The new “forward 4-quarter” estimate as we roll into the new January ’20 quarter is $176.74 versus last week’s $171.15.
This happens every quarter and now for the next twelve weeks the $176.74 will gradually erode into the last week of March ’20 and then we’ll get another jump in early April ’20.
This is what most retail investors miss about SP 500 earnings as a forward quarter is added and the back quarter falls off, the trend is inexorably higher.
In early October ’19, the quarterly bump in the first week of October was from $170.58 to $175.49.
(Source IBES by Refinitiv)
To be even geekier about it, look at Q4 ’19 earnings which will start to get reported and then Q1 ’20, which is flat with Q4 ’19.
Q4 ’19 will end up about $42 per share by the end of March, ’20, but after Q1 ’20 note the sudden ramp in the last three quarters of 2020.
We’ll see how the 2020 quarterly and year-end SP 500 EPS and growth rates change with official guidance in the Q4 ’19 conference calls.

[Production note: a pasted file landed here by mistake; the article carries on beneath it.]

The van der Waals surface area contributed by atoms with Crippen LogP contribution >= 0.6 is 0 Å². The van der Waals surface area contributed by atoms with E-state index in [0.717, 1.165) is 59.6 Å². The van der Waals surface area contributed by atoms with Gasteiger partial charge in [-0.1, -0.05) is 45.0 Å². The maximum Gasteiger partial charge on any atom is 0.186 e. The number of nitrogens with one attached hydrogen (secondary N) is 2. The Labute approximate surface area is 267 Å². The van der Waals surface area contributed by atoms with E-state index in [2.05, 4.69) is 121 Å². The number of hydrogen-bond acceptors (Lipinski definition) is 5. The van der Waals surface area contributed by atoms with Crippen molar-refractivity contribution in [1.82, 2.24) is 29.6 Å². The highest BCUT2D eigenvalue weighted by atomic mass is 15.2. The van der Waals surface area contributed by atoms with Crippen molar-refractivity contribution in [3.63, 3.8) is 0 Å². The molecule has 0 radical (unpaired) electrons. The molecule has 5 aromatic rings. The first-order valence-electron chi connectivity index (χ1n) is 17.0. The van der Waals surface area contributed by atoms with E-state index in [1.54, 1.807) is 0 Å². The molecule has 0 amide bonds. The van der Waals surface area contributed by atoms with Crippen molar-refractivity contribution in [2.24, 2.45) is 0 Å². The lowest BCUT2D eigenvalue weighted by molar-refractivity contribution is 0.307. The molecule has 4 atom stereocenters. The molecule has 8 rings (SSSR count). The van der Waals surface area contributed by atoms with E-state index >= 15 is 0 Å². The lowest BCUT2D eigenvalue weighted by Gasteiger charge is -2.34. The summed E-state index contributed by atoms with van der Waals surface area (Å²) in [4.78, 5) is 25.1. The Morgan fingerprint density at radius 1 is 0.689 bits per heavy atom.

1-year % change still growing – that’s a big plus
We told readers we’d keep you posted on the bottoming of the “1-year Change %” for the forward estimate.
Ignore the 12/31/19 data point. There is not a matching data point for 12/31/18.
Note how the 1-year rate of change continues to grow. That supports the bottom-up quarterly estimates in the first table.
Could the 31% gain in the SP 500 in 2019 discount the expected improvement ? Absolutely, it’s still a positive from the last 12 months action in that forward estimate.
Summary / conclusion: Most are skeptical of the 2020 “estimated” SP 500 EPS growth of 10% being forecast by IBES data. My take is estimates are conservative given the last year. and the very little y/y growth we saw in 2019 SP 500 EPS.
Particularly if we get a bump in the Energy sector and sector estimates turn positive, that and commodities / basic materials could help the SP 500 even though the sectors are less than 10% of the market cap.
- 2020 – SP 500 return matches SP 500 earnings growth ? That would be Ok.
- 2019 – year of PE expansion
- 2018 – year of PE contraction
- 2017 – year of PE expansion
Too much navel-gazing on the numbers.
More to come this weekend.
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